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How to get Your Items Down Into Your Basement

Moving big items down the stairs and into the basement can be potentially troublesome.  In fact some items may not make it all.  

The ease or difficulty of bringing in drywall is a good test of what you may be in for.  

The purpose of this article is to offer some advice as to how to best deal with the situation, and to help prevent a costly and unnecessary problem.  With a little bit of thought many of these situations can be eliminated, or at the very least, lessened.  

Unless your basement has a walkout entrance the biggest “hole” to the basement one has is the doorway at the top of the stairs.  Further, some types of stairwells can increase the difficulty.  Lets first look at four different stairwells and see how they can affect your plans.

1.  Straight shot

This is the best type to have.  No turns to negotiate, except at the bottom.  The more distance you have from the wall in front - the better it will be.  If you have a shorter distance – in the 3 to 4 foot range, make sure, if at all possible you have the stairwell open on at least one side.  This way you can lift things up and over the railing to get into the basement. In fact I recommend this for all the stair types.

2. Stairs with a right angle
Right angle

These aren’t as easy as the straight shot but generally aren’t difficult to work with.  Here you’ll need to make one turn as you go down.

3. Stairs that return back on themselves
Return back stairway

These are more difficult but still manageable.  The larger the landing, and the taller the ceiling height at the landing level, the easier it will be. At least two turns will be required here.

4 Stairs that return back on themselves with “clipped” corners
Clipped corner stairs

This is the worst stairway type that I’ve personally dealt with - other than a circlular stairway. Minimally, there are two turns and any maneuvering room has been lessened by the angled corners.

Know before you go

Using the above as a guide, BEFORE you purchase any gym equipment, furniture, cabinets, appliances or electronics, think about the difficulty of bringing those items to the basement.      

As discussed in “Basement Ideas”, having gym equipment that comes in smaller pieces will make the task of bringing any equipment downstairs easier.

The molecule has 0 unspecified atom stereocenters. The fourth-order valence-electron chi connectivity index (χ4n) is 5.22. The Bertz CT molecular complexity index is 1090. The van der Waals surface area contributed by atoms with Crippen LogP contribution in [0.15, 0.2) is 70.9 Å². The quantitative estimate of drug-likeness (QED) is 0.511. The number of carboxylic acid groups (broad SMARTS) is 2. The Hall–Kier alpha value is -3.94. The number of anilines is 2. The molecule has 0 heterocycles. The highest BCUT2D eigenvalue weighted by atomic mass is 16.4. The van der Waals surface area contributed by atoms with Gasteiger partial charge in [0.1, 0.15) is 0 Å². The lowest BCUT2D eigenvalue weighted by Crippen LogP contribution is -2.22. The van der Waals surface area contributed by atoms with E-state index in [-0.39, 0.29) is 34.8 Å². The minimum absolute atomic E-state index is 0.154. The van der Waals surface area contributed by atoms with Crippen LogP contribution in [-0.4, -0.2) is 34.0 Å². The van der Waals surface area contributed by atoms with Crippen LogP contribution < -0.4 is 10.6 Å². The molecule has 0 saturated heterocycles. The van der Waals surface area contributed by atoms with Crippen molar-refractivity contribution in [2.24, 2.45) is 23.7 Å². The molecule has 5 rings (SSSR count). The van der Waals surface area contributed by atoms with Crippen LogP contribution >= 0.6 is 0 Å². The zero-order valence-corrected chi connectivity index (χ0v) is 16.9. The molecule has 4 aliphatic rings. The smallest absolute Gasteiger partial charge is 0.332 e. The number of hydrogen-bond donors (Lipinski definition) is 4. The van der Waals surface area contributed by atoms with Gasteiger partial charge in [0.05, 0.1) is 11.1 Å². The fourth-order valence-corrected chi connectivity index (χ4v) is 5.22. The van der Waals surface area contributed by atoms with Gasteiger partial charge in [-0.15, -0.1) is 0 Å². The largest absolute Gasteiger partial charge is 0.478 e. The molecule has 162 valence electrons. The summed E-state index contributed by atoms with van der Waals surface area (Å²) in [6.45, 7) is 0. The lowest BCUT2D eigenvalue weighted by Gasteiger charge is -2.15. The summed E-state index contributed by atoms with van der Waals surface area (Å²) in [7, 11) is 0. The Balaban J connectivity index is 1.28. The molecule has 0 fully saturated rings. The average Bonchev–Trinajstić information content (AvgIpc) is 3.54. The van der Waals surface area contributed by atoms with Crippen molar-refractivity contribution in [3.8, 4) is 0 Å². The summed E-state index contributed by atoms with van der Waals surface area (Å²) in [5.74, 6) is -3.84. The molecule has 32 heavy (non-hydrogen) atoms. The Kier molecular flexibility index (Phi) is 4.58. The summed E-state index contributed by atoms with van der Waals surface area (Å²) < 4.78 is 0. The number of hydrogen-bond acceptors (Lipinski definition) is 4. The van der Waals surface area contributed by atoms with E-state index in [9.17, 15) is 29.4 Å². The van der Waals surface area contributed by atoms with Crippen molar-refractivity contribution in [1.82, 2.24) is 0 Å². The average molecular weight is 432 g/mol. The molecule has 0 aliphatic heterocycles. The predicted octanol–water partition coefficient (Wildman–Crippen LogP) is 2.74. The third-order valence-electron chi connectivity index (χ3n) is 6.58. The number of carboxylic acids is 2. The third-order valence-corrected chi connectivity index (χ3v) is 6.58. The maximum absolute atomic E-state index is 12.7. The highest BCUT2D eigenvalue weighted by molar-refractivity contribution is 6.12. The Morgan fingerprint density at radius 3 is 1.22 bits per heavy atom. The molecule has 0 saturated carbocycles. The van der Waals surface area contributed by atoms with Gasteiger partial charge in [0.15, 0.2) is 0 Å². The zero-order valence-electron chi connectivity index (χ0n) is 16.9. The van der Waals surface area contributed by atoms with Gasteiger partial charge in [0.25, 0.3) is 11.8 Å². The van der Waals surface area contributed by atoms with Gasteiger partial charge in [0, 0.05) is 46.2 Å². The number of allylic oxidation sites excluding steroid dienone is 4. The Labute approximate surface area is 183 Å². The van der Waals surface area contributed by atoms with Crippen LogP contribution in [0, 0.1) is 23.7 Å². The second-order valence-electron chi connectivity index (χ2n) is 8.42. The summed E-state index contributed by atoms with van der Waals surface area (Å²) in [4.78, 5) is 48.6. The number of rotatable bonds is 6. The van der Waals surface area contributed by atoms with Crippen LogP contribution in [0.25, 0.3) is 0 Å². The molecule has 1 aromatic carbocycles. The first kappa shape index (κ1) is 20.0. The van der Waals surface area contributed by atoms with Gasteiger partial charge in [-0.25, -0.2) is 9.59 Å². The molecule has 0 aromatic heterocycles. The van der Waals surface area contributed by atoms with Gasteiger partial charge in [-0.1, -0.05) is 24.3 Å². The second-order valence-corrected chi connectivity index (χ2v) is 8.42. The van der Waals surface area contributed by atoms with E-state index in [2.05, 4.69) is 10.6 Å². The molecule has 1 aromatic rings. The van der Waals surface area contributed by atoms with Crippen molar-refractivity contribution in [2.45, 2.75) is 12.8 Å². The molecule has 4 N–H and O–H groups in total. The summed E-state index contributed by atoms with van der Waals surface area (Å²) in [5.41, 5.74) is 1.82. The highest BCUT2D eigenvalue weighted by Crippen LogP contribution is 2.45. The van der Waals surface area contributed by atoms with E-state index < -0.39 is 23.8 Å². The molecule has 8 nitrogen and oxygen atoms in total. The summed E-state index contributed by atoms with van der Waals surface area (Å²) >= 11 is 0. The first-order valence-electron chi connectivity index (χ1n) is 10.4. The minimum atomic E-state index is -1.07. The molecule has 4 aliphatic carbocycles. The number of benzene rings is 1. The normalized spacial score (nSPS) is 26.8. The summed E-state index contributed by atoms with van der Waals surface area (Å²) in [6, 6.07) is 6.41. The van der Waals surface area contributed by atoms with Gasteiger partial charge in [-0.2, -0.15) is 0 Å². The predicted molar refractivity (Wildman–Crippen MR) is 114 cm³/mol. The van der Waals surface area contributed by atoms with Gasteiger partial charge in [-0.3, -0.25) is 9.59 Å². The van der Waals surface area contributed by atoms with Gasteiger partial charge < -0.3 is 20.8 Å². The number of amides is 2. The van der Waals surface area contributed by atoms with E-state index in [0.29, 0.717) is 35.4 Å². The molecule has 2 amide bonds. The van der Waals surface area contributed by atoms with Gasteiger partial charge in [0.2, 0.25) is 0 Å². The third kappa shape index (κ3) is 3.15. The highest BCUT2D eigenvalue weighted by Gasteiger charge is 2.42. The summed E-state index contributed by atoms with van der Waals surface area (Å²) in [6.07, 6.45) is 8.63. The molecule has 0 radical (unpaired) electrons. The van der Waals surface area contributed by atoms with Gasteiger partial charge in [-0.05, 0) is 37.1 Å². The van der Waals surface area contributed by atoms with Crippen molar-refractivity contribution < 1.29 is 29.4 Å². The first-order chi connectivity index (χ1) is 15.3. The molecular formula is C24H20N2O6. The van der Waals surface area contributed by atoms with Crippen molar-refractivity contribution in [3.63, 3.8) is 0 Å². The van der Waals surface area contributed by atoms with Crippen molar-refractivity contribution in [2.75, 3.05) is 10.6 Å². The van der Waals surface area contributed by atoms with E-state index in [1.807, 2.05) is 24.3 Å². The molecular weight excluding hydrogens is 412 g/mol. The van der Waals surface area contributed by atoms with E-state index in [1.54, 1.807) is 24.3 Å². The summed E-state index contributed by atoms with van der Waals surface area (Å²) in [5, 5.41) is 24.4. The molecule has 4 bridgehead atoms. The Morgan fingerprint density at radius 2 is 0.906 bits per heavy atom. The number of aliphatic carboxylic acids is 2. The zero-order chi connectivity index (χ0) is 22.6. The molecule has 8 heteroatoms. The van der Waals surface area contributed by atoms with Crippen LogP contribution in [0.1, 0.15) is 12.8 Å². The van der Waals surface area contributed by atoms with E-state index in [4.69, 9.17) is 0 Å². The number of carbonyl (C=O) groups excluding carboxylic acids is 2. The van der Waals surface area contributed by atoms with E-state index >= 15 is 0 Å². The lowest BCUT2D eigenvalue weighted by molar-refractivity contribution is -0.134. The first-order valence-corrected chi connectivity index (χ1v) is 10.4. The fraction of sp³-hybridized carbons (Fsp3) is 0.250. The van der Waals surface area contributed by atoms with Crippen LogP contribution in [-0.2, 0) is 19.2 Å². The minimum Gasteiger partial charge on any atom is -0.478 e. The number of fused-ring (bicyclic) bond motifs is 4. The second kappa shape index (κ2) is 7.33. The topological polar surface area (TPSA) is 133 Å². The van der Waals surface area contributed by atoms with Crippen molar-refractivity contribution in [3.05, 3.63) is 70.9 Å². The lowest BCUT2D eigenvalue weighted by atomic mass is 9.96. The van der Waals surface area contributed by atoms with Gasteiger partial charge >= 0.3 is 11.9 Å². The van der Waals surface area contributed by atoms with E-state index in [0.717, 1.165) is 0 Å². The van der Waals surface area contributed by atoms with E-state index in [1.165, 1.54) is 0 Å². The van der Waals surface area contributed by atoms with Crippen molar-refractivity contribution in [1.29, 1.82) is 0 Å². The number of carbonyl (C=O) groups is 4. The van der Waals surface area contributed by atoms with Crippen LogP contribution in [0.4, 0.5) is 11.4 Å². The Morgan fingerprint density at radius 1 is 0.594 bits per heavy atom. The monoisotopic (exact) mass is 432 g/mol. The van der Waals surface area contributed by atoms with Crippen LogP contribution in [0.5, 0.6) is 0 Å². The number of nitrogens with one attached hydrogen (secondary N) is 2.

Instead of a huge sofa that may not fit, consider an alternate choice of sectional furniture.  

Giant full size refrigerators may not make it down some stairwells either.  Will a smaller unit work, or maybe two under counter fridges?   

Cabinets can pose a problem.  I’ve had clients purchase corner cabinets for bar areas that had to be partially disassembled to make it into the basement. Counter tops are unforgiving too. Their size and shape should be taken into account before their construction if any potential for trouble exists.  

Most electronics are fine, however if you have a monster sized flat panel TV in mind, take the stairs into account before you buy. An issue?   Then consider a projector and screen as a solution.  

The best thing to do is to measure your stairwell in terms of the volume.  Know how high the lowest point is, especially if a turn is to be made.  You’ll need to know the width too.  

Also examine if there’s an issue getting into the stairwell.  

Realize that most times the item will not be carried down upright, but at an angle which can give you extra play.  This can work against you as well.  The important thing to know is the space you have to work with.  Once these distances are known you will then make educated purchases.  

Other solutions  

Depending on the state of your basement finishing project simple things can easily be done that will enable moving those big items.  If you’re in the framing stage, hold off on building the wall of the stairwell (if there’s one that will be open).  Or knock down any existing stairwell wall.  In short, open the stairs as much as possible so you have the maximum space available for any kind of maneuvering.   

Should you perhaps have this wall constructed and not yet drywalled - that extra inch of space can make a difference.  No worries about damaged walls either.  

More radically, if there’s a room on your first floor with carpet, that carpet can be pulled back, the pad removed and a hole cut through the plywood subfloor.  Bear in mind this only works with items less than 15” thick.

If you need more space than one joist cavity, then build some temporary support walls in the basement, open up the floor and cut out the floor joists.  Drop your item down and then put the floor back together. Any joists that have been cut will need to be sistered (nailed to) NEW full length joists of the same width, length and depth of what was removed - minimally.  These new joists must rest on whatever structural element the previous ones were set upon.  I would even go so far as to put one on both sides of the cut joist. This however, is a very RARE occurrence.  I have never been asked anything like this in all my years of basement finishing. I obviously don’t advocate it, but it is a solution when none other will work.         

If this is you, please consult any necessary professionals such as a structural engineer prior to doing anything.  

Finally, I’d like to bring up some safety issues.  If you are bringing something heavy down the stairs:

(1) make sure your stairs can support your weight, the item, and anyone else that is helping to bring it down.  It only takes a few minutes to add some additional support with some 2 x 4’s to provide extra safety.  

(2) Use proper lifting techniques and a dolly wherever possible. Take breaks as needed when moving the item.   

Be smart.  Be safe.

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